The Ray of Creation

There is an ancient story about some blind men and an elephant. Each one felt a part of the elephant and came to the conclusion that it was just as they felt it. The one who grabbed a leg thought the elephant was like a pillar, the one who grabbed the tail thought it was like a stick, etc. The moral of the story is that different people take only part of the scriptures, believing it to be the whole. The contradictions lead to disagreements and religious conflict, but are simply the result of partial understanding.

What if we could feel the leg, the tail, the ear, the belly and the trunk to get a better picture of the elephant? We would have to accept that true as each part is, it is not the whole truth. As a self-professed “blind man”, I have made it my life’s mission to feel the whole elephant.

I have felt seven parts:

I have felt the empty Void within and beyond manifestation, called sunyata in the Buddhist scriptures. I call it Amun, “the Hidden One”.

I have felt the light and energy within manifestation, called kundalini in the Vedas. I call it Ra, “the Sun God”.

I have felt the material substance of manifestation, called prima materia by the alchemists. I call it Atum, “the All”.

I have felt the aliveness of my body, the breath of life, called prana in India and qi or ki in China and Japan. I call it Ka, “the Life Force”.

I have felt the pure consciousness of the Self, called atman in the Vedas. It is the Witness of our life. I call it Ba, “the Soul.”

I have felt my connection and identity with the planet, called the anima mundi by the Neoplatonists. I call it Gaia, “the Earth Goddess”.

I have felt the Universal Consciousness of the universe, called Jah by the Rastafarians. I call it Jah, “God”.

[Amun, Ra, Atum, Ka and Ba are Ancient Egyptian; Gaia and Jah (Jahweh) are Ancient Greek and Jewish.]

These seven “gods” together constitute “the Ray of Creation”, which traces the evolution of the universe from the Void to the Absolute. Each “god” contains all the others below it in a nested hierarchy. They are like the layers of an onion, like the koshas (sheaths) of Vedanta. Each “god” denotes the unified consciousness of the realm or level it presides over: Jah is the god of the universe, which contains Gaia, goddess of the Earth, which contains Ba, god (or soul) of the organism, which contains Ka, god of cells, which contains Atum, god of atoms, which contains Ra, god of energy, which contains Amun, god of Emptiness.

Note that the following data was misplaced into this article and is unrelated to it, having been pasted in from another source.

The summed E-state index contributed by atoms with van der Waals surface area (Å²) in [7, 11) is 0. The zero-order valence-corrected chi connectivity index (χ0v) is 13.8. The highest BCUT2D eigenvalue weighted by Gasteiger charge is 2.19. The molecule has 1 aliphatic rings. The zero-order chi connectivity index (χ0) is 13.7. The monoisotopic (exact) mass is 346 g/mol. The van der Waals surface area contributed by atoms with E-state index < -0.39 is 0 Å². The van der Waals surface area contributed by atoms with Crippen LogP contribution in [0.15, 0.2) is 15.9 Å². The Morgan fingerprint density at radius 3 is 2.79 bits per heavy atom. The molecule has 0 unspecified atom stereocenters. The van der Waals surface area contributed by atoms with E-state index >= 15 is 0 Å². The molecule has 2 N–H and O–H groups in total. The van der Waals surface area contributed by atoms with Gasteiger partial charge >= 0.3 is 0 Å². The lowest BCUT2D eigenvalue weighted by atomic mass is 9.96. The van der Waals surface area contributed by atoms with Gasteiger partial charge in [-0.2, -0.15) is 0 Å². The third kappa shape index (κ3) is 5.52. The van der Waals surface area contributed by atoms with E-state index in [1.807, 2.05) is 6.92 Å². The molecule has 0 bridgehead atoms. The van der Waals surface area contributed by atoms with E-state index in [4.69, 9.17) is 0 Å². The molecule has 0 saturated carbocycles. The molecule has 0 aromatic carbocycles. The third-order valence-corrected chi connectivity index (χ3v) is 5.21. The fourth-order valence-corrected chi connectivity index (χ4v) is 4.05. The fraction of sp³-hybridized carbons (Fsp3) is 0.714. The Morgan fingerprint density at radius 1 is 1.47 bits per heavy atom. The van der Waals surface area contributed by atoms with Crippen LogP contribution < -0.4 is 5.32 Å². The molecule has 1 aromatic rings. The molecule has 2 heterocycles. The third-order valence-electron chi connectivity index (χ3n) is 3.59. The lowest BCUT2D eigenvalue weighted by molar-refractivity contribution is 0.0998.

Each time I have an experience of one of these parts of the elephant, I think to myself, “THIS is it!” The experience eventually and inevitably fades and then, at some other point I have a different experience and an equally compelling conviction that “THIS is it! I must put all my faith and devotion into THIS!”

When I experience one part of these realities, I give myself to it heart and soul, and exclaim with the credo, “I believe in ONE God”. In that moment of communion, nothing else exists. This is God for me now. But once the experience has passed, I realize that it was only one dimension of something much larger, only one part of the elephant.

There is another old story about a mountain and a mountain climber. It was a very difficult mountain to climb, but the mountain climber was determined to find a way to the summit. After much effort and exertion, he managed to find a way to the top. He had imagined that once he reached the summit, he could plant his flag and be done with it. However, back home again, he felt a strong urge to climb the mountain again, but by a different route. So he climbed up the mountain again. He did this over and over again for years, always climbing via a different route, until he had covered the whole mountain. Only then did he realize that the goal was not after all the summit of the mountain, but the mountain itself.